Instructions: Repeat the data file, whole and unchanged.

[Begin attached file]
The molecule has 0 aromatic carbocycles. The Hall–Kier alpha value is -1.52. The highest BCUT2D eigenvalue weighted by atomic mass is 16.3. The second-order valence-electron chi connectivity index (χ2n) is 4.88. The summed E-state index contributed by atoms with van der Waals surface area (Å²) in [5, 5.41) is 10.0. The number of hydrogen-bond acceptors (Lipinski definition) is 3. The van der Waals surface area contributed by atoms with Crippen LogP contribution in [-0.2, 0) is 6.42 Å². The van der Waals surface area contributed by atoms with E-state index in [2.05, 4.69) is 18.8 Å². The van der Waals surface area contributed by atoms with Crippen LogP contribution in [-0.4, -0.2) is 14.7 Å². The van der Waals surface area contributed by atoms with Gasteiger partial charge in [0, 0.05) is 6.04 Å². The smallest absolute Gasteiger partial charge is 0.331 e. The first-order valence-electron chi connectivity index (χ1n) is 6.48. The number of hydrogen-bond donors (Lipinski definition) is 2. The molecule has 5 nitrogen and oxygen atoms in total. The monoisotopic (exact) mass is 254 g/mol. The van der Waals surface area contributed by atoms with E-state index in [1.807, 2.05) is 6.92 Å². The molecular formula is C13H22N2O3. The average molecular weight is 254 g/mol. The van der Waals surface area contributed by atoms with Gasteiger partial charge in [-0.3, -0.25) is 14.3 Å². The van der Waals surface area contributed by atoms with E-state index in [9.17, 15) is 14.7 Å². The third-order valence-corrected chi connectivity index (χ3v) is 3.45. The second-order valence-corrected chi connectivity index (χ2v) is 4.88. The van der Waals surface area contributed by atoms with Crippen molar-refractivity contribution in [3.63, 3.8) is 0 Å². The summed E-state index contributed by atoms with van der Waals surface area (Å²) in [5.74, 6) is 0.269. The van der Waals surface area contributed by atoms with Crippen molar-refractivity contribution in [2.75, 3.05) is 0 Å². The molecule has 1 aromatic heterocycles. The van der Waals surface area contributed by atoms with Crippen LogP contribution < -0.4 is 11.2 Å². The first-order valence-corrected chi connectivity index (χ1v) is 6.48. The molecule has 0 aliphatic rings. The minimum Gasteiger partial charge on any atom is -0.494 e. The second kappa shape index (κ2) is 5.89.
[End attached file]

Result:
The molecule has 0 aromatic carbocycles. The Hall–Kier alpha value is -1.52. The highest BCUT2D eigenvalue weighted by atomic mass is 16.3. The second-order valence-electron chi connectivity index (χ2n) is 4.88. The summed E-state index contributed by atoms with van der Waals surface area (Å²) in [5, 5.41) is 10.0. The number of hydrogen-bond acceptors (Lipinski definition) is 3. The van der Waals surface area contributed by atoms with Crippen LogP contribution in [-0.2, 0) is 6.42 Å². The van der Waals surface area contributed by atoms with E-state index in [2.05, 4.69) is 18.8 Å². The van der Waals surface area contributed by atoms with Crippen LogP contribution in [-0.4, -0.2) is 14.7 Å². The van der Waals surface area contributed by atoms with Gasteiger partial charge in [0, 0.05) is 6.04 Å². The smallest absolute Gasteiger partial charge is 0.331 e. The first-order valence-electron chi connectivity index (χ1n) is 6.48. The number of hydrogen-bond donors (Lipinski definition) is 2. The molecule has 5 nitrogen and oxygen atoms in total. The monoisotopic (exact) mass is 254 g/mol. The van der Waals surface area contributed by atoms with E-state index in [1.807, 2.05) is 6.92 Å². The molecular formula is C13H22N2O3. The average molecular weight is 254 g/mol. The van der Waals surface area contributed by atoms with Gasteiger partial charge in [-0.3, -0.25) is 14.3 Å². The van der Waals surface area contributed by atoms with E-state index in [9.17, 15) is 14.7 Å². The third-order valence-corrected chi connectivity index (χ3v) is 3.45. The second-order valence-corrected chi connectivity index (χ2v) is 4.88. The van der Waals surface area contributed by atoms with Crippen molar-refractivity contribution in [3.63, 3.8) is 0 Å². The summed E-state index contributed by atoms with van der Waals surface area (Å²) in [5.74, 6) is 0.269. The van der Waals surface area contributed by atoms with Crippen molar-refractivity contribution in [2.75, 3.05) is 0 Å². The molecule has 1 aromatic heterocycles. The van der Waals surface area contributed by atoms with Crippen LogP contribution < -0.4 is 11.2 Å². The first-order valence-corrected chi connectivity index (χ1v) is 6.48. The molecule has 0 aliphatic rings. The minimum Gasteiger partial charge on any atom is -0.494 e. The second kappa shape index (κ2) is 5.89.